George Weigel’s Double Standard

Partially incinerated child in Nagasaki. Photo from Japanese photographer Yōsuke Yamahata, one day after the blast and building fires had subsided. Once the American forces had Japan under their military control, they imposed censorship on all such images including those from the conventional bombing of Tokyo; this prevented the distribution of Yamahata's photographs. These restrictions were lifted in 1952 ( - public domain)

George Weigel, papal biographer and social commentator, certainly has his fixed opinions, and I don’t mind that, even if I may at times disagree just as fixedly. I will leave aside his tendentious, one might say extreme, view of the Ukraine-Russia conflict, which comes across as slightly unhinged. Even the Pope – who publicly kissed a Ukrainian battle flag a few weeks ago – recently mused whether NATO ‘barking at the door’ may have provoked Russia (and this, without condoning Russia’s response). Others warned of this a quarter of a century ago. We seem to be witnessing Dr. Strangelove unfold in slow motion, only we hope with a more felicitous ending.

Anon. Mr. Weigel is free to speak his mind, and to express them in multiple Catholic publications. What he is not free to do, at least as a public Catholic intellectual theologian, is to support intrinsic evil, and pass it off as good, or at least justifiable.

Here is the rub: He recently condemned the bombing of Mariupol, and the deliberate targeting of civilians, and rightly so:

By the wanton slaughter of innocents in Bucha, in Mariupol’, and throughout Ukraine, Vladimir Putin has stigmatized himself with the mark of Cain.

But just a couple of years ago, Mr. Weigel wrote a piece justifying Truman’s decision in 1945 to totally destroy the cities of Hiroshima and Nagasaki – men, women, children, the old, the sick, the infirm, and the unborn – by the newly-invented nuclear bomb. Weigel, following Truman, claims that such a brutal act was necessary to stop the war, and adds a bit of personal investment, that it may have saved his own father’s life, who was in the military, in preventing a long, drawn out conventional war to subdue the Japanese military.

Now, he may claim that Putin had an evil intent, while Truman had a good one, but, even if so, that that is not how morality works. Rather, as Pope John Paul II makes clear in his 1993 encyclical, Veritatis Splendor, the first and most fundamental criterion of a moral act is the object, the kind of act that is being done, before one goes on to discern intention and circumstances.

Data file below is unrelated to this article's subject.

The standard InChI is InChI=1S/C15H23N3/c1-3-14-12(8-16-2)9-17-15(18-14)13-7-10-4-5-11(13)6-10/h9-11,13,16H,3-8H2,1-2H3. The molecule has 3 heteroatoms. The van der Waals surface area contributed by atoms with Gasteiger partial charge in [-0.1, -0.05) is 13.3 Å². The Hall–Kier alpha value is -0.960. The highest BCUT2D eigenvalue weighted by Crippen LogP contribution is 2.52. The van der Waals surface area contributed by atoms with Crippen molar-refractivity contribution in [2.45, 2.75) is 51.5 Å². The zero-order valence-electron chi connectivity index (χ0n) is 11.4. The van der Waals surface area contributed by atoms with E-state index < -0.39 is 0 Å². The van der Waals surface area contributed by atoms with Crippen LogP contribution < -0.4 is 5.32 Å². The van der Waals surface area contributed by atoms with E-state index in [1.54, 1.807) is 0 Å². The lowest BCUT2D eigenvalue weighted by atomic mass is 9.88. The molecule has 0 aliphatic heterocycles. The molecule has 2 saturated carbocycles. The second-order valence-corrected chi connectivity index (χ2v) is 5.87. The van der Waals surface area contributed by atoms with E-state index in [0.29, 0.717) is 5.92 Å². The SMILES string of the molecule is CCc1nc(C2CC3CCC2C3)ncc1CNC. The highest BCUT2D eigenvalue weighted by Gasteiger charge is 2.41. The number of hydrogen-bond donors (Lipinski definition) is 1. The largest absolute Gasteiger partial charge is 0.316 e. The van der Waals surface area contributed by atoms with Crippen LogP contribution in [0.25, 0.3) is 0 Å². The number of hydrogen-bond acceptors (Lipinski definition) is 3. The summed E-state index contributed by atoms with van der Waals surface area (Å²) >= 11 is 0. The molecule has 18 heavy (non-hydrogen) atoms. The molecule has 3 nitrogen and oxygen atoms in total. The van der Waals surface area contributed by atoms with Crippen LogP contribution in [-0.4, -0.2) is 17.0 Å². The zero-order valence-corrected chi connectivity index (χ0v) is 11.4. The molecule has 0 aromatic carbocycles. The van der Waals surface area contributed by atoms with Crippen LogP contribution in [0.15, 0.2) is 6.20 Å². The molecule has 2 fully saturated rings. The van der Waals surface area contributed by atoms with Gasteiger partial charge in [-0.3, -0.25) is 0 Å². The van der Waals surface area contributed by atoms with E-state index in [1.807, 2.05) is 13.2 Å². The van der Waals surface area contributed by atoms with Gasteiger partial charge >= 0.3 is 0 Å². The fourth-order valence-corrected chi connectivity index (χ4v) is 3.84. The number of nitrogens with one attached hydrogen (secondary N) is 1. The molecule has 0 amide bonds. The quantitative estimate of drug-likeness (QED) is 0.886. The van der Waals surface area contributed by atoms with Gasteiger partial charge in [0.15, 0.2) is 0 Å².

If the object is intrinsically evil, then one need go no farther, for such actions can never be done, and are condemned semper et ubique. One must on the contrary be willing to die, and even allow others to die, than commit such actions. Pope John Paul waxes eloquent on this theme for several pages.

The deliberate killing of the innocent – also known as murder – is just such an intrinsic evil. And it’s evil regardless of one’s intentions (stopping a war), or the pressing and urgent circumstances (the thousands who may die otherwise).

Hence, Mr. Weigel is not free – in the moral sense, and as a Catholic apologist – to condone the indiscriminate incineration of Hiroshima and Nagasaki. If this be allowed, what else may follow? This question that becomes more pertinent as the possibility of the military use of nuclear weapons looms before us yet again.

I wrote of this a few years ago, when another magazine published two pieces, one before my own, and another afterwards, justifying the bombing as a ‘necessary evil’.

And many years before that, in 1956, philosopher Elizabeth Anscombe – God rest her profound and uncompromising soul – had a longer and more in-depth response, which she wrote in objection to her own college at Oxford granting Truman an honorary doctorate.

That otherwise orthodox and commendable Catholic publications would publish anything supporting such intrinsic evil is a scandal, and I would suggest that they, and Mr. Weigel, retract, for everything else they write is tainted by this.

As the Pastoral Constitution of the Church declares (80.3), quoted also in the Catechism (#2314),

Every act of war directed to the indiscriminate destruction of whole cities or vast areas with their inhabitants is a crime against God and man, which merits firm and unequivocal condemnation.

This applies to Hiroshima, Nagasaki, as well as the conventional bombings in Tokyo (on this day, May 9th, 1945), Dresden, Hamburg, Syria, Afghanistan, and Ukraine. This moral prohibition also binds the consciences of Mr. Weigel, Putin, all world leaders, Supreme Court justices, the Holy Father and every human being on the face of God’s good earth. We simply cannot – must not – kill the innocent, nor commit any moral evil, for the sake even of the highest good. We must rather trust that God’s ways are not our ways, and He will bring about His holy will in due time. It would be the worst sort of tragedy were we to lose our own souls, even to save the world.